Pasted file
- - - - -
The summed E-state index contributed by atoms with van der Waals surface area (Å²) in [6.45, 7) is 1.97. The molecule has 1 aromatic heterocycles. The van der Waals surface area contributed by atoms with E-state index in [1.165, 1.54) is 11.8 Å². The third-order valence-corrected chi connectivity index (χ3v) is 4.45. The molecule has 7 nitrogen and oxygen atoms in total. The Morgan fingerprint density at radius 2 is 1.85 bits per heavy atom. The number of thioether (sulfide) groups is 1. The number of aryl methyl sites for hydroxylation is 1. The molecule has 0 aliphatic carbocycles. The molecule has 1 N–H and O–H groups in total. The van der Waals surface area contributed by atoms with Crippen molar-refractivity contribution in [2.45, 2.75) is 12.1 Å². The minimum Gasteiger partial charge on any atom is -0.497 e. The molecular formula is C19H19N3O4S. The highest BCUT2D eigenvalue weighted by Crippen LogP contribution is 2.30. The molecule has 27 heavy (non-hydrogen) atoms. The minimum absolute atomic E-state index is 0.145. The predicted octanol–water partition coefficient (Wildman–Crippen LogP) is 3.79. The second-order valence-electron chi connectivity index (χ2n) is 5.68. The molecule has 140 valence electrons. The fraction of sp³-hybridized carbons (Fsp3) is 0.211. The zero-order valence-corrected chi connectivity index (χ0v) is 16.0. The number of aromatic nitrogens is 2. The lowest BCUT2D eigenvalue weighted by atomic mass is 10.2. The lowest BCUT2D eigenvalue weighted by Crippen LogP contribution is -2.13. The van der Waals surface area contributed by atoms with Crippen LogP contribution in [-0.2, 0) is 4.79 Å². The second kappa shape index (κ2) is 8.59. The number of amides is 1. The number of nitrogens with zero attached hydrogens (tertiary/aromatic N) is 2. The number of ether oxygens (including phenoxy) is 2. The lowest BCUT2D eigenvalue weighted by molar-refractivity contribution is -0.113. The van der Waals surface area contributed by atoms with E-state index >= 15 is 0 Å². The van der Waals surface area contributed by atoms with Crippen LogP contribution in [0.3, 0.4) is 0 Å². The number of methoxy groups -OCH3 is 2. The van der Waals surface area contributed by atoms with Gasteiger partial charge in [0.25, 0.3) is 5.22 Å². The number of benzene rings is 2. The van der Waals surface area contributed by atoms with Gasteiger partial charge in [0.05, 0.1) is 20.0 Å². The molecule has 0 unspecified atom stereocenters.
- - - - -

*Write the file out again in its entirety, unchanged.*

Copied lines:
The summed E-state index contributed by atoms with van der Waals surface area (Å²) in [6.45, 7) is 1.97. The molecule has 1 aromatic heterocycles. The van der Waals surface area contributed by atoms with E-state index in [1.165, 1.54) is 11.8 Å². The third-order valence-corrected chi connectivity index (χ3v) is 4.45. The molecule has 7 nitrogen and oxygen atoms in total. The Morgan fingerprint density at radius 2 is 1.85 bits per heavy atom. The number of thioether (sulfide) groups is 1. The number of aryl methyl sites for hydroxylation is 1. The molecule has 0 aliphatic carbocycles. The molecule has 1 N–H and O–H groups in total. The van der Waals surface area contributed by atoms with Crippen molar-refractivity contribution in [2.45, 2.75) is 12.1 Å². The minimum Gasteiger partial charge on any atom is -0.497 e. The molecular formula is C19H19N3O4S. The highest BCUT2D eigenvalue weighted by Crippen LogP contribution is 2.30. The molecule has 27 heavy (non-hydrogen) atoms. The minimum absolute atomic E-state index is 0.145. The predicted octanol–water partition coefficient (Wildman–Crippen LogP) is 3.79. The second-order valence-electron chi connectivity index (χ2n) is 5.68. The molecule has 140 valence electrons. The fraction of sp³-hybridized carbons (Fsp3) is 0.211. The zero-order valence-corrected chi connectivity index (χ0v) is 16.0. The number of aromatic nitrogens is 2. The lowest BCUT2D eigenvalue weighted by atomic mass is 10.2. The lowest BCUT2D eigenvalue weighted by Crippen LogP contribution is -2.13. The van der Waals surface area contributed by atoms with Crippen LogP contribution in [-0.2, 0) is 4.79 Å². The second kappa shape index (κ2) is 8.59. The number of amides is 1. The number of nitrogens with zero attached hydrogens (tertiary/aromatic N) is 2. The number of ether oxygens (including phenoxy) is 2. The lowest BCUT2D eigenvalue weighted by molar-refractivity contribution is -0.113. The van der Waals surface area contributed by atoms with E-state index >= 15 is 0 Å². The van der Waals surface area contributed by atoms with Crippen LogP contribution in [0.3, 0.4) is 0 Å². The number of methoxy groups -OCH3 is 2. The van der Waals surface area contributed by atoms with Gasteiger partial charge in [0.25, 0.3) is 5.22 Å². The number of benzene rings is 2. The van der Waals surface area contributed by atoms with Gasteiger partial charge in [0.05, 0.1) is 20.0 Å². The molecule has 0 unspecified atom stereocenters.